CS for Non-Majors

The following courses have no prerequisites and can be taken in any order
(except the 111/112 sequence)

CS 101: Introduction to Computing

Computers are taken for granted in today’s society, but most users have no knowledge of how computers work. CS 101 helps students gain a deeper appreciation of the capabilities and limitations of computing. Questions addressed include: What is a computer? How does computation happen? How is information represented within a digital computer? What is computer programming? What are algorithms, how do we measure their efficiency, and why does this matter? Why does a computer have an operating system, and what does it do? What is the Internet, and how does it work? How do applications like Google and Facebook perform their magic? For more information, please refer to the CS 101 information page.

CS 103: Introduction to Internet Technologies and Web Programming

CS 103 invites students to engage with the Web in order to gain an understanding of what it is, how to use it, and how to contribute to it. Students learn to view the Web and the underlying Internet architecture as instances of the mathematical abstraction of a network. They learn how modern Web technologies like search exploit fundamental aspects of networks, and they thereby become more effective users of these technologies. Finally, students become active contributors to the Web by learning the basics of Web programming and by creating a full-blown original website as an independent semester-long project. For more information, please refer to the CS 103 information page.

CS 105: Introduction to Databases and Data Mining

Databases are everywhere. Retailers use data about customers and purchases to increase profits. Researchers analyze genomic data to find treatments for diseases. Online music and video services use data mining to deliver customized recommendations. How does all this work? CS 105 examines how data is organized, analyzed, and displayed. Topics include relational databases and the SQL query language, the writing of programs to analyze data, the principles of data visualization, and data-mining techniques for discovering patterns in data. At the end of the course, students apply the topics they have learned to a collection of data that interests them. For more information, please refer to the CS 105 information page.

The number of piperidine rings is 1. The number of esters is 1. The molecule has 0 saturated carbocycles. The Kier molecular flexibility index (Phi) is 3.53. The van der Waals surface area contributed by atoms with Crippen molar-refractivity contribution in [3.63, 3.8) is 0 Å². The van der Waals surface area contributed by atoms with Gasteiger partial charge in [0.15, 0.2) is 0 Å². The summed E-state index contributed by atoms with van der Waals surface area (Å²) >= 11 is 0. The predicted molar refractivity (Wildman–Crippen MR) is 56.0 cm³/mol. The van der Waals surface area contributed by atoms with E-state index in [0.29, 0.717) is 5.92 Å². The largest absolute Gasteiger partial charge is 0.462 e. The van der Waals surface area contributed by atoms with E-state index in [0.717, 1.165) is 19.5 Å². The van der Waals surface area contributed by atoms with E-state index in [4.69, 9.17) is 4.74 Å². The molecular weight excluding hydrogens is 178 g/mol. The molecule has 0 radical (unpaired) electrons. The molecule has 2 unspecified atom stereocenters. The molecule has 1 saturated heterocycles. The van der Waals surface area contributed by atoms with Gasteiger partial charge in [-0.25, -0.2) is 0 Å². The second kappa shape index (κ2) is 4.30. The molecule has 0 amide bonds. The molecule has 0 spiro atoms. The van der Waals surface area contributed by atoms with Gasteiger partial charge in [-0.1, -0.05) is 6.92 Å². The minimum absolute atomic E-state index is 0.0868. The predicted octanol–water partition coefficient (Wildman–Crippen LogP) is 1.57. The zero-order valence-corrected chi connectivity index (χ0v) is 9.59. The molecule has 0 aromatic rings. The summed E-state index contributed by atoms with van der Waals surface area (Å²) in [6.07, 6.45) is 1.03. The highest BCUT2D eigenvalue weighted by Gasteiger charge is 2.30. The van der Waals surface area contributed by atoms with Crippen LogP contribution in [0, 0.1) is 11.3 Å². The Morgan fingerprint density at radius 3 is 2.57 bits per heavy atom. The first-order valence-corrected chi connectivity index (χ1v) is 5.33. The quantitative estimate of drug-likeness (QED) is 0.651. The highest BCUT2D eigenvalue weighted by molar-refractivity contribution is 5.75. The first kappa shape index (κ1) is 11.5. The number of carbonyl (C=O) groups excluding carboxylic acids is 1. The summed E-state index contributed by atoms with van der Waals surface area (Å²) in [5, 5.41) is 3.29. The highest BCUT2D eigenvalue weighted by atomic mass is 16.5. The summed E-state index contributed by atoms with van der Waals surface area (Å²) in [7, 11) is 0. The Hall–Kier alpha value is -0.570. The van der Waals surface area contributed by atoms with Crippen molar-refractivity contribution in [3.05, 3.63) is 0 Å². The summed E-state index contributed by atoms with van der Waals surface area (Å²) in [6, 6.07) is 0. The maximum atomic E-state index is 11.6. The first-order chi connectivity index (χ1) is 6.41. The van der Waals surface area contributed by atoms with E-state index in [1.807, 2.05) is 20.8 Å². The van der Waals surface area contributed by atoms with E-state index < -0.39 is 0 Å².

CS 107: Computational Systems

What is computing, exactly? What does it mean “to compute”? The answers to these questions open up intriguing connections between cells, brains, and computers. CS 107 explores a “computational” view of the world—looking at natural systems as examples of information processing devices. The course is centered on the idea that computation is a general phenomenon that occurs in many places and settings: in electronics, DNA, and neurons. This allows us to see the common thread of computing that runs through evolution, molecular biology, personal computers, behavior, and psychology. For more information, please refer to the CS 107 information page.

CS 108: Introduction to Applications Programming

As a society, we have become dependent on computer applications in our personal and professional lives—from email programs and database software to the programs that drive the websites where we shop online. But what is computer software, and how is it developed? CS 108 is an introduction to object-oriented and procedural programming that covers the fundamental constructs and patterns present in all programming languages, with a focus on developing applications for users. While learning to program, students also develop problem-solving skills and ways of thinking that can be applied to a variety of disciplines. (Cannot be taken for credit in addition to CAS CS 111.) For more information, please refer to the CS 108 information page

CS 109: The Art and Science of Quantitative Reasoning

Buying music online, making phone calls, predicting the weather, or controlling disease outbreaks would be impossible without mathematics, statistics, and computer science. This class, offered jointly with mathematics & statistics, focuses on methods of reasoning common to these disciplines, and how they enable the modern world. For more information, please refer to the CS 109 information page.

CS 111: Introduction to Computer Science I

The first course for computer science majors and anyone seeking a rigorous introduction. Develops computational problem-solving skills by programming in the Python language, and exposes students to variety of other topics from computer science and its applications. Carries MCS divisional credit in CAS. For more information, please refer to the CS 111 information page.

CS 112: Introduction to Computer Science II

Prereq: CAS CS 111 or equivalent. Covers advanced programming techniques and data structures. Topics include recursion, algorithm analysis, linked lists, stacks, queues, trees, graphs, tables, searching, and sorting. For more information, please refer to the CS 112 information page.